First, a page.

The oldest organization on our list has a funky combination of loose structure and social activism. The website defines the group as a "national network of early-stage private investors who seek financial, social, and environmental returns on their investments." Though members are scattered across the country, "ethos holds us together," says chairman and CEO Woody Tasch. Applicants submit business summaries to the website; the up to 60 that are approved by the staff each month can get circulated, for a fee of $350, to the members nationwide. From there, any number of things can happen. Often the member who has the best combination of proximity to the company and experience in dealmaking will lead a group of members to invest. An affiliated professionally managed fund, Commons Capital, serves members who don't have the time or deal experience to invest individually. Alternative energy is an important category for this group. Investors' Circle also supports localizing the food supply chain; hence its support of the Farmers Diner, a Vermont restaurant that gets most of its food from nearby farms and is planning to expand to a national chain of diners that do the same thing for their local agricultural communities.
founded 1992 | members: 130 | total invested: $100 million | companies funded: 163 | www.investorscircle.net
And other keys to presenting yourself before potential investors.
Be able to describe your business—what it does and who it sells to—in less than a minute.
Have a handle on who the competition is, why your solution is better, and how you are going to gain market share.
Avoid unrealistic "hockey-stick" projections that show your product or service suddenly rocketing. It won't.
Emphasize the likely exits for investors.
Answer all questions honestly; don't try to hide information that doesn't support your case.
Have respect for your prospective investors. Understand that those who do invest are going to be involved with your company for a long time. Often one or more of your investors will take a seat on your board of directors. They know things you don't. Don't tell them you "just want the money."
Prepare yourself. Many groups offer free coaching to entrepreneurs who have passed their initial screens and are about to present before the entire group.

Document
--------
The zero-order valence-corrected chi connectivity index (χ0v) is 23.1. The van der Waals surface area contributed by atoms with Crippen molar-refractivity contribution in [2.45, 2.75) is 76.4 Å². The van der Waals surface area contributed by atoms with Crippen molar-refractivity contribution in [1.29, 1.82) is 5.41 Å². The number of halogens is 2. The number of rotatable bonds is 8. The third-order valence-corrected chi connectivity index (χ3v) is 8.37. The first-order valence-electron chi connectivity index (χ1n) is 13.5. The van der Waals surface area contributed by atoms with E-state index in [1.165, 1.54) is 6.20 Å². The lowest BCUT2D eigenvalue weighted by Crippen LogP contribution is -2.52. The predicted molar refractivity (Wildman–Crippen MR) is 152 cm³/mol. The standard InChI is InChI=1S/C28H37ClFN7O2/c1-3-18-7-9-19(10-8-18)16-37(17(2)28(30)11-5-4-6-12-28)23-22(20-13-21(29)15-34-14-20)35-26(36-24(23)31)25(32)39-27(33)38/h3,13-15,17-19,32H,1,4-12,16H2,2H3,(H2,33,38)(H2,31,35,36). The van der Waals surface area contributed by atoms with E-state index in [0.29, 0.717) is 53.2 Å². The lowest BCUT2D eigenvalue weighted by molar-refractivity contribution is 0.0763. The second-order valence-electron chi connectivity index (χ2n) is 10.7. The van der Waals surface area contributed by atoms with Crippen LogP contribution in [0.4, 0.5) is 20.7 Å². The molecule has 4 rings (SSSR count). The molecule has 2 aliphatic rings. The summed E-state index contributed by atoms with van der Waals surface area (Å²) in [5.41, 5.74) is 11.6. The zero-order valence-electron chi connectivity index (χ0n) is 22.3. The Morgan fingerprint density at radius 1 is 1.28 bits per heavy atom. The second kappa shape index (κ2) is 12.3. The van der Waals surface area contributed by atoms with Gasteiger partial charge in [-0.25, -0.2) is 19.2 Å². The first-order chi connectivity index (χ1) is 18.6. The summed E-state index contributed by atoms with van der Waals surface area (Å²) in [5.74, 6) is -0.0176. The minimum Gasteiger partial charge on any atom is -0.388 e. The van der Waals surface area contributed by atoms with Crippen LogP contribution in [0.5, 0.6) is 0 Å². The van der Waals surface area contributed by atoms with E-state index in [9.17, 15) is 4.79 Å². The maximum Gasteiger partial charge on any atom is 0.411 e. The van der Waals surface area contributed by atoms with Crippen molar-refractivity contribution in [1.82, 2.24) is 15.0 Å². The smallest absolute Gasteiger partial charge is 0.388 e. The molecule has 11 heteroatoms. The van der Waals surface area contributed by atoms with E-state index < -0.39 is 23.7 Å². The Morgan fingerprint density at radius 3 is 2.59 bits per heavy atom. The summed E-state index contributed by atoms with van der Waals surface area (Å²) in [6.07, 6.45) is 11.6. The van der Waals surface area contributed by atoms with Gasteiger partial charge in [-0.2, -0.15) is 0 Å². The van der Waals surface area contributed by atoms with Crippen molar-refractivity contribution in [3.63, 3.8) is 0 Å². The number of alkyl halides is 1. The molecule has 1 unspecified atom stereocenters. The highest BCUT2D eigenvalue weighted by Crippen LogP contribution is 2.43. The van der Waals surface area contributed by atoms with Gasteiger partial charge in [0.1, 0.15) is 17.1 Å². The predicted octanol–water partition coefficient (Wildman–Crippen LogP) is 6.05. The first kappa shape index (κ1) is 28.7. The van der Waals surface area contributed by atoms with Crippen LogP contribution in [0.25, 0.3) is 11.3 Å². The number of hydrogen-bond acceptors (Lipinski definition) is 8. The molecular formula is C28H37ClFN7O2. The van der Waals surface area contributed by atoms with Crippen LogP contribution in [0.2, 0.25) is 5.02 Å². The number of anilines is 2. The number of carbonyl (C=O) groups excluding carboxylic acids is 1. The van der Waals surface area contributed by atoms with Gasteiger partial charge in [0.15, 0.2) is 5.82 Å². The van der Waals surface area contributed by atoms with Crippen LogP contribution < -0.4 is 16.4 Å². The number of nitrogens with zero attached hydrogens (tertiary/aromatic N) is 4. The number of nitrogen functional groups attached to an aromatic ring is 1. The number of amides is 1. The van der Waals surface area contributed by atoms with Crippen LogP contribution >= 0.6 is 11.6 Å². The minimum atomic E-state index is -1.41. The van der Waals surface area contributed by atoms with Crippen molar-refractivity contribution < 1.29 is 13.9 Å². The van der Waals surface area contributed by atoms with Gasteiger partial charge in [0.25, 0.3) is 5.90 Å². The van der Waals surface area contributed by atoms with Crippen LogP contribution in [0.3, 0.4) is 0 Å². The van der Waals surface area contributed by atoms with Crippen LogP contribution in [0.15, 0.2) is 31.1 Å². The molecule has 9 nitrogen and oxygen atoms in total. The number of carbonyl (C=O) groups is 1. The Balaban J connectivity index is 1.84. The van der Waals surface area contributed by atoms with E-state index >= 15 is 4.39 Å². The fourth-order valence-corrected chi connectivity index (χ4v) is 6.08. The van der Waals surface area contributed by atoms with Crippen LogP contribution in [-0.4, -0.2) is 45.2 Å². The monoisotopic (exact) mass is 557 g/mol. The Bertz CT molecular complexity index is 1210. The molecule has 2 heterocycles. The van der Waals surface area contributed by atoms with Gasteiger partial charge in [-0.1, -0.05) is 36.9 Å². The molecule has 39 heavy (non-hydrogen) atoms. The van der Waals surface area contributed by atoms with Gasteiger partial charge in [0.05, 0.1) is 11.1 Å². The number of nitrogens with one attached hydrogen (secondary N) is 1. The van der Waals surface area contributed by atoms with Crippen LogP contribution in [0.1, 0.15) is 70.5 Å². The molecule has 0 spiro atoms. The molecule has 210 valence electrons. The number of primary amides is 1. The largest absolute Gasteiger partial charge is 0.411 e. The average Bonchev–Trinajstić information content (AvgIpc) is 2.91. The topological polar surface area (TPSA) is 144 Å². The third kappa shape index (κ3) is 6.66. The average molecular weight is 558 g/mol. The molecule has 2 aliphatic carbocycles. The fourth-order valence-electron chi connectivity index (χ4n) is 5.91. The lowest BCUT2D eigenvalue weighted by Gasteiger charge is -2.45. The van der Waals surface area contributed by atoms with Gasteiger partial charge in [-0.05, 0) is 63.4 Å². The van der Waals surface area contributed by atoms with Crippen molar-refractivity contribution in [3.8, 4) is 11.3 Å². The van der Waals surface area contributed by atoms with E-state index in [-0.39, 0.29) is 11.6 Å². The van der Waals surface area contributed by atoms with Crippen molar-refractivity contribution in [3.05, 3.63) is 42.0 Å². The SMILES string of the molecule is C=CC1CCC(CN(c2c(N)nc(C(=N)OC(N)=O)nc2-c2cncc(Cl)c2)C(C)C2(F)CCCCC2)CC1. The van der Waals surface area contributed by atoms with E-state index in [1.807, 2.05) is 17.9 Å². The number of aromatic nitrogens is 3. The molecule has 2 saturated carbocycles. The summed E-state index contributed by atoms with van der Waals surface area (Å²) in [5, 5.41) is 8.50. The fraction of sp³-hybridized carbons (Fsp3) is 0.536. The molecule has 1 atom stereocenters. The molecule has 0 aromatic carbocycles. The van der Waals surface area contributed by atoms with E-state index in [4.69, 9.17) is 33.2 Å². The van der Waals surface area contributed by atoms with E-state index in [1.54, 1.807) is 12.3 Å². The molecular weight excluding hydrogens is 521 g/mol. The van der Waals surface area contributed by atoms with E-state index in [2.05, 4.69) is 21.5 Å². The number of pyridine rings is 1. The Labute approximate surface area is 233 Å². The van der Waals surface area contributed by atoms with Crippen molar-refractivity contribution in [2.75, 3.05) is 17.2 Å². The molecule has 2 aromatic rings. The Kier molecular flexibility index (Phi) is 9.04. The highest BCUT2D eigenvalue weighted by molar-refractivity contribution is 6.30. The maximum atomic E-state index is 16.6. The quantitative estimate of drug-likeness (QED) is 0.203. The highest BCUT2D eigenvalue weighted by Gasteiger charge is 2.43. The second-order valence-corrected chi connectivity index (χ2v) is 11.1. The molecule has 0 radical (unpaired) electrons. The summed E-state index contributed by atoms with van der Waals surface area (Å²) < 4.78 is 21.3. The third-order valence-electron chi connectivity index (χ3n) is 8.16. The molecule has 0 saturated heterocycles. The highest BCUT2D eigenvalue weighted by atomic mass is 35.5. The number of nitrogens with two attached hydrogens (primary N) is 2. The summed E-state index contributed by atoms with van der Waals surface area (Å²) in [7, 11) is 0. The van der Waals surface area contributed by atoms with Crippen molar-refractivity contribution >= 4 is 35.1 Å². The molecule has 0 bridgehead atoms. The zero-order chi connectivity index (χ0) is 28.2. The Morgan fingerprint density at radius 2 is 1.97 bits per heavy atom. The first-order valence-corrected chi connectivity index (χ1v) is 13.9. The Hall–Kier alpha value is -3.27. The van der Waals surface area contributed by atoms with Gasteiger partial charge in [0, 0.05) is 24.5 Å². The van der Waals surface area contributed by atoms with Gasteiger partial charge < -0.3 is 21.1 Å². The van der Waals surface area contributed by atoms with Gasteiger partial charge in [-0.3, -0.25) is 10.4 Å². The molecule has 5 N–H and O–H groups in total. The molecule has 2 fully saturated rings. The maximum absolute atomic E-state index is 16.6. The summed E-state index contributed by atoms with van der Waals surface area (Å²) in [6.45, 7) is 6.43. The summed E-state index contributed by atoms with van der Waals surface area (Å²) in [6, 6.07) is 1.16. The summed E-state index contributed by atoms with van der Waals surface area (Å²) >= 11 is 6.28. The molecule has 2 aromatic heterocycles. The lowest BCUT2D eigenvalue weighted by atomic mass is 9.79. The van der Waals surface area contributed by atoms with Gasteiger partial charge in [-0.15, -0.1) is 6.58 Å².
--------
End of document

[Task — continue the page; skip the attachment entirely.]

What angel investors know and entrepreneurs need to.
Some entrepreneurs out there are extraordinarily independent. They want to do it all themselves. Those people never come to angel groups, or if they do, they say, "My way or the highway," and that usually means the highway.
—James Geshwiler, CommonAngels
What you really need is a good CEO. You can find a CFO or a controller or whatever. And then you need a good VP of sales with a hundred-day mentality. That's a guy who's interested in getting deals closed quickly.
—Bill Weaver, Chicago angel
I want to see somebody who's going to lay himself down in front of a freight train if that's what it takes. I don't want to have to worry about somebody seeing that the going gets a little bit rough and then they say, Well, sorry, you've got a write-off, and I'm going back to work for my uncle.
—Bob Geras, Chicago angel
Entrepreneurs fail to understand that not all angel investors are equal. Money is not just green. There is what we call smart money and obnoxious money. And obnoxious money will cost you time and energy.
—Carol Sands, Angels' Forum
Entrepreneurs are always entranced with their own idea.
We have some very high-level biotech execs in our group, and scientists. But each area is so complex, and they're such niche ideas, we get plans in and we go, huh?
—Geoff Maletta, Angel Healthcare Investors
Sometimes the best thing you can do for somebody is just tell him, Don't try it.
For more on angel investors, visit "How to Find an Angel Investor."